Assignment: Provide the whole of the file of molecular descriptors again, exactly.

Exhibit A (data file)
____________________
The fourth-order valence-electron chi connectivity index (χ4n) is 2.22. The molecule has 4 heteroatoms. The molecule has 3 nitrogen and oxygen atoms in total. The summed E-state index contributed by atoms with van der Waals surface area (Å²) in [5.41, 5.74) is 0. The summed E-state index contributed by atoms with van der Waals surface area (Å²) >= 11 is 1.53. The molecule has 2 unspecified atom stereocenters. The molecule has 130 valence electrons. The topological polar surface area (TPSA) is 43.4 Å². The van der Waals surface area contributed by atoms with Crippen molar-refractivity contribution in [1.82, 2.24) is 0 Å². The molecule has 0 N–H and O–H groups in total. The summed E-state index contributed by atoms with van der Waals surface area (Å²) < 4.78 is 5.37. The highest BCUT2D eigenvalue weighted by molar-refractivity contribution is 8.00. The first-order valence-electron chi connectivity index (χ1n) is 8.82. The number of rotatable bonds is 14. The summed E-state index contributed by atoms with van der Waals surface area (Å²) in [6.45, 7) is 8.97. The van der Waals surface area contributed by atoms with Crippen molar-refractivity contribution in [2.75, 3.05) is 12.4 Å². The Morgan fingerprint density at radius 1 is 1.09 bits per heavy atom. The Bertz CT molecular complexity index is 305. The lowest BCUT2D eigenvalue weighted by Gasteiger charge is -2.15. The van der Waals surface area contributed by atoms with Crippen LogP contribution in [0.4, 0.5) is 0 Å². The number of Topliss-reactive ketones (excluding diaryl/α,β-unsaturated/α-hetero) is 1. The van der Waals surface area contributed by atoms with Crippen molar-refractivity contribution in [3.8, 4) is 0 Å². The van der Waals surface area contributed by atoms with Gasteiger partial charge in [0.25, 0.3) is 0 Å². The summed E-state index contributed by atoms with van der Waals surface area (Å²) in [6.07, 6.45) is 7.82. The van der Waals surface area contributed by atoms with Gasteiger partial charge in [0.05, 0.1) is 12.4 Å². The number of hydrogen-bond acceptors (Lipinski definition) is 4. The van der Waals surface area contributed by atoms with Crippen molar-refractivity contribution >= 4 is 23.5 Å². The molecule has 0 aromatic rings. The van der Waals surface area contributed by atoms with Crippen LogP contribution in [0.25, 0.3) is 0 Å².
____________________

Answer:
The fourth-order valence-electron chi connectivity index (χ4n) is 2.22. The molecule has 4 heteroatoms. The molecule has 3 nitrogen and oxygen atoms in total. The summed E-state index contributed by atoms with van der Waals surface area (Å²) in [5.41, 5.74) is 0. The summed E-state index contributed by atoms with van der Waals surface area (Å²) >= 11 is 1.53. The molecule has 2 unspecified atom stereocenters. The molecule has 130 valence electrons. The topological polar surface area (TPSA) is 43.4 Å². The van der Waals surface area contributed by atoms with Crippen molar-refractivity contribution in [1.82, 2.24) is 0 Å². The molecule has 0 N–H and O–H groups in total. The summed E-state index contributed by atoms with van der Waals surface area (Å²) < 4.78 is 5.37. The highest BCUT2D eigenvalue weighted by molar-refractivity contribution is 8.00. The first-order valence-electron chi connectivity index (χ1n) is 8.82. The number of rotatable bonds is 14. The summed E-state index contributed by atoms with van der Waals surface area (Å²) in [6.45, 7) is 8.97. The van der Waals surface area contributed by atoms with Crippen molar-refractivity contribution in [2.75, 3.05) is 12.4 Å². The Morgan fingerprint density at radius 1 is 1.09 bits per heavy atom. The Bertz CT molecular complexity index is 305. The lowest BCUT2D eigenvalue weighted by Gasteiger charge is -2.15. The van der Waals surface area contributed by atoms with Crippen LogP contribution in [0.4, 0.5) is 0 Å². The number of Topliss-reactive ketones (excluding diaryl/α,β-unsaturated/α-hetero) is 1. The van der Waals surface area contributed by atoms with Crippen molar-refractivity contribution in [3.8, 4) is 0 Å². The van der Waals surface area contributed by atoms with Gasteiger partial charge in [0.25, 0.3) is 0 Å². The summed E-state index contributed by atoms with van der Waals surface area (Å²) in [6.07, 6.45) is 7.82. The van der Waals surface area contributed by atoms with Gasteiger partial charge in [0.05, 0.1) is 12.4 Å². The number of hydrogen-bond acceptors (Lipinski definition) is 4. The van der Waals surface area contributed by atoms with Crippen molar-refractivity contribution >= 4 is 23.5 Å². The molecule has 0 aromatic rings. The van der Waals surface area contributed by atoms with Crippen LogP contribution in [0.25, 0.3) is 0 Å².